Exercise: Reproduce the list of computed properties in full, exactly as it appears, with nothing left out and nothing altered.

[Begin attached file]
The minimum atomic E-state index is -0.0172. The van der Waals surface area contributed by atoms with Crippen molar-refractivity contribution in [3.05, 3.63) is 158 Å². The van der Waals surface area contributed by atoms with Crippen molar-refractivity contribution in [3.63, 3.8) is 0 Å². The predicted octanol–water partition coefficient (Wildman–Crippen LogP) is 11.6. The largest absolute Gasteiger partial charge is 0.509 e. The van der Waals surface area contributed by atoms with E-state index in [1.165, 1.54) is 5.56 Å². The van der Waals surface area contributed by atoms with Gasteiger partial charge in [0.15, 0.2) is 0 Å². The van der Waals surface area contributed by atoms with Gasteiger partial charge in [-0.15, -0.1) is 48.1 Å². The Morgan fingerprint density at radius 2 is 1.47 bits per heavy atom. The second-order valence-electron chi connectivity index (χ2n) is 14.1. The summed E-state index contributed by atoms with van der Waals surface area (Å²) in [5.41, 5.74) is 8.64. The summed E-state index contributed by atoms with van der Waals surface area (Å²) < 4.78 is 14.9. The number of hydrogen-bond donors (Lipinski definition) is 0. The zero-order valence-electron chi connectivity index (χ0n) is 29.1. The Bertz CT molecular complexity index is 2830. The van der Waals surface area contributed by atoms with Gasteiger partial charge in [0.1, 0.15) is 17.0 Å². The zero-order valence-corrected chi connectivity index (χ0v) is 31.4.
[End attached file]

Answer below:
The minimum atomic E-state index is -0.0172. The van der Waals surface area contributed by atoms with Crippen molar-refractivity contribution in [3.05, 3.63) is 158 Å². The van der Waals surface area contributed by atoms with Crippen molar-refractivity contribution in [3.63, 3.8) is 0 Å². The predicted octanol–water partition coefficient (Wildman–Crippen LogP) is 11.6. The largest absolute Gasteiger partial charge is 0.509 e. The van der Waals surface area contributed by atoms with E-state index in [1.165, 1.54) is 5.56 Å². The van der Waals surface area contributed by atoms with Gasteiger partial charge in [0.15, 0.2) is 0 Å². The van der Waals surface area contributed by atoms with Gasteiger partial charge in [-0.15, -0.1) is 48.1 Å². The Morgan fingerprint density at radius 2 is 1.47 bits per heavy atom. The second-order valence-electron chi connectivity index (χ2n) is 14.1. The summed E-state index contributed by atoms with van der Waals surface area (Å²) in [5.41, 5.74) is 8.64. The summed E-state index contributed by atoms with van der Waals surface area (Å²) < 4.78 is 14.9. The number of hydrogen-bond donors (Lipinski definition) is 0. The zero-order valence-electron chi connectivity index (χ0n) is 29.1. The Bertz CT molecular complexity index is 2830. The van der Waals surface area contributed by atoms with Gasteiger partial charge in [0.1, 0.15) is 17.0 Å². The zero-order valence-corrected chi connectivity index (χ0v) is 31.4.